(The opinions expressed here are those of the author, a columnist for Reuters.)
By Clyde Russell
LAUNCESTON, Australia, April 19 (Reuters) - Record crude imports and refinery processing in the first quarter give China’s oil sector the appearance of exceptional strength, but in this case looks can be a little deceiving.
This isn’t to say that China’s crude demand and refinery throughput is weak in any shape or form, rather that there are factors that make it look stronger than it actually is on a fundamental basis.
Looking at the refining sector first, March saw 11.19 million barrels per day (bpd) of crude being processed, just below the record high for December and 5.9 percent above the same month last year.
In the first quarter, official figures show that 11.21 million bpd of crude was processed, up about 590,000 bpd, or 4.5 percent, from the same period last year.
But not all of that extra 590,000 bpd of fuel production has been consumed, with customs data showing some of the increase in refinery throughput has been exported.
Exports of refined products were 11.96 million tonnes in the first quarter, up 22 percent from the same period in 2016.
Using the BP Plc conversion factor of 8 barrels per tonne of products, it works out that China’s fuel exports in the first quarter were about 1.06 million bpd.
This is about 203,000 bpd more than the 857,000 bpd exported in the first quarter of last year.
This means that of the 590,000 bpd increase in refinery production in the first quarter of 2017, about 390,000 bpd was available on the domestic market, with the balance being exported.
It’s also the case that China’s inventories of refined products have been growing, with commercial stocks gaining 15.3 percent in February from the prior month to reach the highest since at least 2014.
These higher inventories are likely the result of lower growth in domestic fuel consumption.
Overall, what the numbers show is that China’s domestic fuel demand is growing, but just not as strongly as implied by the record refinery throughput in the first quarter.
It’s much the same story for crude oil, with China importing record volumes in both March and the first quarter.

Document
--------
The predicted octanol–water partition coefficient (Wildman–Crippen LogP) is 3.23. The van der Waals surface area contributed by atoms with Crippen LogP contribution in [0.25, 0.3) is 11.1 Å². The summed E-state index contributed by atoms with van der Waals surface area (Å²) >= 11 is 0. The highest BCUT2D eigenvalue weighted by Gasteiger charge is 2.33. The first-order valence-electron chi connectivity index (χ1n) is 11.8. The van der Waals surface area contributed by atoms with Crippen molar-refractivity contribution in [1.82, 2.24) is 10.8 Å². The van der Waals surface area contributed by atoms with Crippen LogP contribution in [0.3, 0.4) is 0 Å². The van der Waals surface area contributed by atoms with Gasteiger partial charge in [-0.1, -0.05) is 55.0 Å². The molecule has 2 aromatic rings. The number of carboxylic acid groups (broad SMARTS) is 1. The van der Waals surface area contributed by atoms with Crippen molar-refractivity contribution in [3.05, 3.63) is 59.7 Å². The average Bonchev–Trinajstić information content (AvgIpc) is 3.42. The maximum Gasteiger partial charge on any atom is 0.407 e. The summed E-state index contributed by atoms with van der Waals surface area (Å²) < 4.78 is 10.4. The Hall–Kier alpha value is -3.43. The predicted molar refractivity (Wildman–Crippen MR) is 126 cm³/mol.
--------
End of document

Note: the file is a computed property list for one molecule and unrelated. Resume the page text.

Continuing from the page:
March imports were 9.17 million bpd, well above December’s previous record of 8.57 million bpd, while first-quarter imports reached 8.49 million bpd, up 15 percent on the same period last year.
With crude oil imports at an all-time high, it certainly suggests robust demand, but there are a few factors that temper the bullish picture.
The first is that higher imports are partly replacing lower domestic crude production, with official figure showing output was 3.89 million bpd in the first quarter, down 6.8 percent from the same period in 2016.
Another factor is the amount of crude being placed in either commercial or strategic storages.
Exact volumes aren’t disclosed by the authorities in Beijing but an estimate can be made by adding crude imports to domestic output, and then subtracting the amount processed by refiners.
On this basis, 12.38 million bpd of crude was available for refining in the first quarter, but only 11.21 million bpd was actually processed, leaving a surplus of 1.17 million bpd.
This 1.17 million bpd of surplus crude is most likely to have flowed into both commercial and strategic storages.
It’s also a higher figure than the 805,400 bpd of surplus crude from the first quarter of 2016, meaning that the pace of inventory building has picked up in the first quarter of this year.
While the outlook for inventory builds in coming quarters is uncertain, it does seem more likely that exports of refined products may ease, given that the authorities have lowered the amount of fuel that can be exported under the quota system.
This may lead to a moderation in growth in crude oil imports and refinery throughput in coming quarters.
Editing by Christian Schmollinger